|By Lawrence Cosentino|
L.A. Quartet finds strength in numbersMost people think of the classical guitarist as a solitary bird, found under a tree somewhere in Spain.
But the Los Angeles Guitar Quartet, coming to the Wharton Center Sunday, March 21, proves conclusively that these temperamental animals also flock.
Since the group got its start in 1980, LAGQ founding member William Kanengiser and his colleagues have taken maximum advantage of the guitar’s tonal range to conjure a diversity of styles and effects.
“We can be a string quartet,” Kanengiser said. “We can be an African drumming ensemble.”
Or they just can dig in and channel a rock band. “One guy’s the bass player, one guy’s the drummer, one’s the melody and one’s the rhythm guitar.”
The members first met in 1980 at University of Southern California, in a class taught by Spanish virtuoso Pepe Romero. “He put us in a quartet, and we’re still trying to get a A in that class,” Kanengiser said.
Kanengiser, Scott Tennant and John Dearman are founding members. Matthew Greif, a student of Kanengiser and Tennant, replaced original member Andrew York in 2006.
With arrangers like Kanengiser in the group, the entire universe of music is theirs to pillage, with one restriction: no electronics. In addition, all of the quartet’s material — old, new, borrowed or blue — has to make guitar sense. On Sunday’s slate, for example, is a crowdpleasing arrangement of six pieces from Bizet’s opera “Carmen.”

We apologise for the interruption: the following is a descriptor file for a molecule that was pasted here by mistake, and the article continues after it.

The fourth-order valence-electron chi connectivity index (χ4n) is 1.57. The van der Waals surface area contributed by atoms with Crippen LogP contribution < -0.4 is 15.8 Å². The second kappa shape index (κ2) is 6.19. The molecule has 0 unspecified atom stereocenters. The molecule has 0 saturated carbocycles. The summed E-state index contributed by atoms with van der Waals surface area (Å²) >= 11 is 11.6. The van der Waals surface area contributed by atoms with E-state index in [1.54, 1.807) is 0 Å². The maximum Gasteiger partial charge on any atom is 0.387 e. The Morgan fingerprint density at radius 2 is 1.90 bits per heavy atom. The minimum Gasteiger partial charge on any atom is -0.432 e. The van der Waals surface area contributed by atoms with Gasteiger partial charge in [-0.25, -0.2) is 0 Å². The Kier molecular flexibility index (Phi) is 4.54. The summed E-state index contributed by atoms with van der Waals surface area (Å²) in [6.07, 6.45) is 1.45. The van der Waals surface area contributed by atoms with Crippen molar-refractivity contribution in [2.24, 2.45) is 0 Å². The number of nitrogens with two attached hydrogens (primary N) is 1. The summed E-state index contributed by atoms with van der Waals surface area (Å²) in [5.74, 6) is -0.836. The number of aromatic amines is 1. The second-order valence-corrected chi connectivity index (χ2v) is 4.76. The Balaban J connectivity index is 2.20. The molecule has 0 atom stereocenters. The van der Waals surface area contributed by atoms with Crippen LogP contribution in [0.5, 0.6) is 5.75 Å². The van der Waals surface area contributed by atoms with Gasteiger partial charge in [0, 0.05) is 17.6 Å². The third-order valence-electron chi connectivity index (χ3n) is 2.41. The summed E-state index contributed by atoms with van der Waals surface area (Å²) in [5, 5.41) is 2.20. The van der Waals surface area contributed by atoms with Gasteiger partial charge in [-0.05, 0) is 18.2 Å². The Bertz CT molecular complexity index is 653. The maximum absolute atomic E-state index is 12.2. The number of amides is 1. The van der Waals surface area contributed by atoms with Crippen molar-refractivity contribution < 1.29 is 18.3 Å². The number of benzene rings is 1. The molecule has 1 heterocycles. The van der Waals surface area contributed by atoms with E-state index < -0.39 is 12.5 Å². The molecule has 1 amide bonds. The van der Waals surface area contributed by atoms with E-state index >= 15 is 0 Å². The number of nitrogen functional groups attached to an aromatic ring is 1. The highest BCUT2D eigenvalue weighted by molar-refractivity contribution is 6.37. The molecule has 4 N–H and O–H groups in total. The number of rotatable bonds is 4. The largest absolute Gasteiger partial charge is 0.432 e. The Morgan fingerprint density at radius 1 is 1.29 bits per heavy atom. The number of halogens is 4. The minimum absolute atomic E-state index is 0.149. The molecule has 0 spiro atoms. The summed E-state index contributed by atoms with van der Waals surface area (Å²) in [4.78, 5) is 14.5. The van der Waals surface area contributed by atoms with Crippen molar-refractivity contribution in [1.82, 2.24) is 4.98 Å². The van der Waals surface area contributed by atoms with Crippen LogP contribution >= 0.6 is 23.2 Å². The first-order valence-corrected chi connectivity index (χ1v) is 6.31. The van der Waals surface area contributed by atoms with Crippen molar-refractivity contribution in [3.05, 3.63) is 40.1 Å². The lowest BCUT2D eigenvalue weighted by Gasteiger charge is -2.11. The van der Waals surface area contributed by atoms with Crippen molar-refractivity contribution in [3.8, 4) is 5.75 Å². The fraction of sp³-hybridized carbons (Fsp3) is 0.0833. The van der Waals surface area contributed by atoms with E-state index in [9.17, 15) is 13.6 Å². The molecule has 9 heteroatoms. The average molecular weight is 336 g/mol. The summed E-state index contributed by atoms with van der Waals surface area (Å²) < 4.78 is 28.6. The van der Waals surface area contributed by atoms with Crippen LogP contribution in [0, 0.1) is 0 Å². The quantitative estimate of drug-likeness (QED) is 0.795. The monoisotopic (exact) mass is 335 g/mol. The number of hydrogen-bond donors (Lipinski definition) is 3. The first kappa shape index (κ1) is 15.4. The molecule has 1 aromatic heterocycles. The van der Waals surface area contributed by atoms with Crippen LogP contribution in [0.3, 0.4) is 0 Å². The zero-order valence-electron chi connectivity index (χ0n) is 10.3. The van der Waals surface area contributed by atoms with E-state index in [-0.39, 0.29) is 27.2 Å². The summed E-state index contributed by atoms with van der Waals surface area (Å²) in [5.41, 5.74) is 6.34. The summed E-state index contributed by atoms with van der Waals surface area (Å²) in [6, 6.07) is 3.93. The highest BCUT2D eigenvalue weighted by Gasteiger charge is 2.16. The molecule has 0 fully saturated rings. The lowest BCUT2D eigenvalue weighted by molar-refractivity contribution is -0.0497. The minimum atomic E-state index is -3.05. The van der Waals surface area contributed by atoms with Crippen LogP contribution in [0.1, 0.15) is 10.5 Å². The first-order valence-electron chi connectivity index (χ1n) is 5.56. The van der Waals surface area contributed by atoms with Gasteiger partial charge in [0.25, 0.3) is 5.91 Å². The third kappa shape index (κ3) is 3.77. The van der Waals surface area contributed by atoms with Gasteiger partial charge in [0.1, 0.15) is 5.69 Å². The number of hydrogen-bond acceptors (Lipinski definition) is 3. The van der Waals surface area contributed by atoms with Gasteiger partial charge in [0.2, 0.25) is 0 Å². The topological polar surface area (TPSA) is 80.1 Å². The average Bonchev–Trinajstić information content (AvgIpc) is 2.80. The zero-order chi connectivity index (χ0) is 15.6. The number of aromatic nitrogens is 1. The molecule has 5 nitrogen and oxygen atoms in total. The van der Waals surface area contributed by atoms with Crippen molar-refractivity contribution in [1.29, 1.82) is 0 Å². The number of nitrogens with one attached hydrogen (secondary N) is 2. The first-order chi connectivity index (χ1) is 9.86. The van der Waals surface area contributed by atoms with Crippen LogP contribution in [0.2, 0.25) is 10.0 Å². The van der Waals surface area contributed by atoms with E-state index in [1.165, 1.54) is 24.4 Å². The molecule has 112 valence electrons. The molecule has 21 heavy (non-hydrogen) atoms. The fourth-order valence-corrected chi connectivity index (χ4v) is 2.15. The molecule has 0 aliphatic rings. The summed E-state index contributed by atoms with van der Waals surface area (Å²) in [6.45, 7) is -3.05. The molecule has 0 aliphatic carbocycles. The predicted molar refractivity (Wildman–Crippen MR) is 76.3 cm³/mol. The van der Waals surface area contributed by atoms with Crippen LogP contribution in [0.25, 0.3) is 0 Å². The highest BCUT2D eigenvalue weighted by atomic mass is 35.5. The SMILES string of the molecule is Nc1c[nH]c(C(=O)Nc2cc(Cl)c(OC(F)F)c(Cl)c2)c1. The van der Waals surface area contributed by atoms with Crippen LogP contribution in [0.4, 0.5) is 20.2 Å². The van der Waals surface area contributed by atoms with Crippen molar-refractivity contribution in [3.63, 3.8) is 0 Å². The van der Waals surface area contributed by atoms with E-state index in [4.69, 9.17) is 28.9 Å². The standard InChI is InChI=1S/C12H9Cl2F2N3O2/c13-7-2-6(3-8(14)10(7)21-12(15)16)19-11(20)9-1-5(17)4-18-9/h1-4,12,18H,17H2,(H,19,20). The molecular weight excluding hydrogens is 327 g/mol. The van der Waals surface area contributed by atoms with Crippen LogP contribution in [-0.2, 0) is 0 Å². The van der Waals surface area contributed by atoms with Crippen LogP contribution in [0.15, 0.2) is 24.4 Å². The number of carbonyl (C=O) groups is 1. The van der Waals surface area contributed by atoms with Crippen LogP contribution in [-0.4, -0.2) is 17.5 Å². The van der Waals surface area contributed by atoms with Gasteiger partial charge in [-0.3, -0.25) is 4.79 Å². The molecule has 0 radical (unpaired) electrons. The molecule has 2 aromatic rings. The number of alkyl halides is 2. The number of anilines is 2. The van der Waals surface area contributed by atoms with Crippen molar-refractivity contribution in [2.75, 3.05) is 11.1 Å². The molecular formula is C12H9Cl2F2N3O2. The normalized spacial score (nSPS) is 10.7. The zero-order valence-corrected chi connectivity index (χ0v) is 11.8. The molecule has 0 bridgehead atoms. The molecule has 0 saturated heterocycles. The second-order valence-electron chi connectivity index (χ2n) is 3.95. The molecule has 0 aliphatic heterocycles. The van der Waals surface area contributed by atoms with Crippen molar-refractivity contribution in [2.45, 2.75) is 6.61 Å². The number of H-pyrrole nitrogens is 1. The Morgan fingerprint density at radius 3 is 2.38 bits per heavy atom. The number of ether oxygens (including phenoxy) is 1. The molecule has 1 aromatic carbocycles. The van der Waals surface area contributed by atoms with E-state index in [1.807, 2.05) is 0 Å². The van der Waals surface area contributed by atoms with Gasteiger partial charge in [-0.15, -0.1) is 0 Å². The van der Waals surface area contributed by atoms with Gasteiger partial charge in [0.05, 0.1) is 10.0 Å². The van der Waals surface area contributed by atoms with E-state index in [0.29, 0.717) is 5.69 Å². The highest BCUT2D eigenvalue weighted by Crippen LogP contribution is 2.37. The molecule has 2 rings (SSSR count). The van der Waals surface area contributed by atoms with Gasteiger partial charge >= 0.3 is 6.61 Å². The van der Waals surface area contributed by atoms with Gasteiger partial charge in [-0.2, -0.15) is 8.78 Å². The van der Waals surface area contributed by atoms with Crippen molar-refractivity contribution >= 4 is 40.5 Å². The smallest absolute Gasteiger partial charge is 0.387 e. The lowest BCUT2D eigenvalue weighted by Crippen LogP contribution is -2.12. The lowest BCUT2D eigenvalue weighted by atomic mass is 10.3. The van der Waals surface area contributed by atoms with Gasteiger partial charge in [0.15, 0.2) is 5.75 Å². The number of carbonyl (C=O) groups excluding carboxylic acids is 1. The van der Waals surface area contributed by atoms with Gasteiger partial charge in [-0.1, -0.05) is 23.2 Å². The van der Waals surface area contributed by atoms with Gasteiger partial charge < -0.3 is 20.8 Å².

“It wasn’t written for guitar, but it’s about the most guitar-istic music you could imagine,” Kanengiser said. “Even the keys he chose are all guitar keys. He was thinking about one big guitar when he wrote it.”
Can four guys be an opera?
“Compared to other instruments, we have one of the largest color palettes,” Kanengiser said. “You can play incredibly bright tones, nasal tones or rich and deep ones. You can bang on it like a drum, you can slap it like a bass.”Check out “Pachelbel’s Loose Canon,” on YouTube, and watch the quartet run a classical chestnut through whirling blades of rock and roll, rumba, bluegrass, flamenco, jazz, pulverize, and frappe.
“If you play with the same general guitar pluck all night long, it can get a little bit desensitizing,” Kanengiser said. “We learned a long time ago how important it is to modulate our sounds.”
The group’s stylistic variety often expands into sonic tinkering. By inserting objects between and under the strings, or pinching them with alligator clips, guitar players can reproduce the bell-like tones of Balinese gamelan music, African thumb pianos, and many other exotic sounds.
Sunday’s concert includes music from the group’s newest projects: a set of Brazilian tunes from the CD “LAGQ Brazil” and a trip in the Wayback Machine to the time of “Don Quixote” creator Miguel de Cervantes.
Los Angeles Guitar Quartet
3 p.m. Sunday. March 21